To rule out underlying causes of depression, a doctor may order blood or other tests to assess a person’s levels of:
People with melancholic symptoms
Additionally, individuals may typically
They also noted that SNRIs were more effective than SSRIs.
Since the DSM-5 views melancholia as a symptom of severe clinical depression, other treatments for depression may also help.
Common treatments for this condition include:
If you know someone at immediate risk of self-harm, suicide, or hurting another person:
- Ask the tough question: “Are you considering suicide?”
- Listen to the person without judgment.
- Call 911 or the local emergency number, or text TALK to 741741 to communicate with a trained crisis counselor.
- Stay with the person until professional help arrives.
- Try to remove any weapons, medications, or other potentially harmful objects.
If you or someone you know is having thoughts of suicide, a prevention hotline can help. The National Suicide Prevention Lifeline is available 24 hours per day at 800-273-8255. During a crisis, people who are hard of hearing can use their preferred relay service or dial 711 then 800-273-8255.
According to the CDC, suicide is the
- limiting access to lethal weapons, such as guns, or medications, such as prescription or over-the-counter pills and poisons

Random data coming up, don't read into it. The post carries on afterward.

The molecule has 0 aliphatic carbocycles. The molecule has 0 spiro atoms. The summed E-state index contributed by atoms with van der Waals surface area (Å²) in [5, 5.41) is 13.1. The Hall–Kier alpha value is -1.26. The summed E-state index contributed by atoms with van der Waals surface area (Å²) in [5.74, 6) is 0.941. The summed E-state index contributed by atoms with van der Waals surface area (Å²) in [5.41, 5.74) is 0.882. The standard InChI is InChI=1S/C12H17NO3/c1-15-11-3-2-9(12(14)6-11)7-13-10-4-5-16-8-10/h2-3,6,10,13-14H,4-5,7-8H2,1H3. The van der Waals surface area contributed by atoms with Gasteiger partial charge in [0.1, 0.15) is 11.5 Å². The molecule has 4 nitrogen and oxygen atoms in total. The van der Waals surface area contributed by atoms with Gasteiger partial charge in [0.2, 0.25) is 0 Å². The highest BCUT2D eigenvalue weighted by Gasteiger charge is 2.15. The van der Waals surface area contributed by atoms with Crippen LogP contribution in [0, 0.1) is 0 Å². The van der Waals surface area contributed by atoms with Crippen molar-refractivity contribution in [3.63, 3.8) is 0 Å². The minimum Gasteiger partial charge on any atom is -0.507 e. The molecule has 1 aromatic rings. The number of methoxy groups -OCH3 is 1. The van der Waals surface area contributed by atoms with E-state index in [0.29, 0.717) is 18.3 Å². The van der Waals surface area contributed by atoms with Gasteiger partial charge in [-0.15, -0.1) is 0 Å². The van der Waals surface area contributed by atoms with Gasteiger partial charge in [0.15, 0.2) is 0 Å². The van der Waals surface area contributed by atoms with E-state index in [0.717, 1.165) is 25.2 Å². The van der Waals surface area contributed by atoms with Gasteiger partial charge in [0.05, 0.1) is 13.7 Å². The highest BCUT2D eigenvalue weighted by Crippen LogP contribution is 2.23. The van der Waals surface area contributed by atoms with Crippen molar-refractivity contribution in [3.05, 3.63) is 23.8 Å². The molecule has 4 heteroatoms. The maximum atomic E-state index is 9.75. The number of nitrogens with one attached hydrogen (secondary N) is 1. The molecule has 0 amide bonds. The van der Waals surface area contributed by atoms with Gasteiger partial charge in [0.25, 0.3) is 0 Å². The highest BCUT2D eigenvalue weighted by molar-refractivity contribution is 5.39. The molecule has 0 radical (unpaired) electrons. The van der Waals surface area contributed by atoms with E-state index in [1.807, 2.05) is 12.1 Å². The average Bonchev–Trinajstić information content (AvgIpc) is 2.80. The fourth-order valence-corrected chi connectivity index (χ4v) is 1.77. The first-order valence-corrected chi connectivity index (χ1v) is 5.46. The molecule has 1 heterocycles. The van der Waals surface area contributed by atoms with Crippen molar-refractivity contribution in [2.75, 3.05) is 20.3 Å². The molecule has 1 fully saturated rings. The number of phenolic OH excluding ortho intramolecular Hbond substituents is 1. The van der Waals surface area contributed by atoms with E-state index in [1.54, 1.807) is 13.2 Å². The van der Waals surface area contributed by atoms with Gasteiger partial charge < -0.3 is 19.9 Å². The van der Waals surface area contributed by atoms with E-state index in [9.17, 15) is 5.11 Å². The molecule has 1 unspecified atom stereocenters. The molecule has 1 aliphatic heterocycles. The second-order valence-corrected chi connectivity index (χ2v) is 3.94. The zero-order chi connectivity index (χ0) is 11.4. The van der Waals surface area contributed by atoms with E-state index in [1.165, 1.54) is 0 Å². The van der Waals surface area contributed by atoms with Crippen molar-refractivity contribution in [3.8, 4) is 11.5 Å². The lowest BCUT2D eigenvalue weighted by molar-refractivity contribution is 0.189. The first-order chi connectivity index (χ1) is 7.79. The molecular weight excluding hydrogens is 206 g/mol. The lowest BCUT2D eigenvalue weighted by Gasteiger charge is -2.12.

- learning ways to cope with depression symptoms
- building and engaging a strong social support network and people to talk with
- receiving supportive follow-up or scheduled calls with suicide prevention networks or organizations
- cognitive behavioral therapy, dialectical behavior therapy, or both
- treating substance misuse problems
- some antipsychotic medications, in particular, clozapine
- store the number for the National Suicide Prevention Lifeline (1-800-273-TALK (8255)) into a phone and call when necessary
- text the Crisis Text Line (text HELLO to 741741) when feeling overwhelmed by suicidal thoughts
Warning signs of suicide include:
- talking about wanting to harm or kill themselves
- talking about the desire to die or be dead
- talking about feeling hopeless, empty, trapped, being a burden to others, or not having a reason to live
- becoming withdrawn socially
- getting legal or other affairs in order, such as making a will
- engaging in behavior that can result in bodily harm or death
- saying goodbye to family or friends.
- giving away prized or valuable possessions for no clear reason, such as downsizing or moving
- misusing substances
- experiencing intense mood swings
- obtaining lethal weapons or stockpiling medications
- showing rage or talking about getting revenge
If someone attempts suicide or is in a severe state of emotional or mental distress, a person should call emergency services and wait until first responders arrive. Alternatively, they can try to take them to the nearest hospital.
Mental health authorities and the DSM-5 list melancholic depression as a feature or symptom of major depressive disorder. However, some research advocates for the reclassification of melancholic depression as a distinct type of depression.
If a person is experiencing melancholy as part of depression, they should speak with a doctor or other mental health care professional. There are medications, therapy, and other types of treatment that are effective for depression.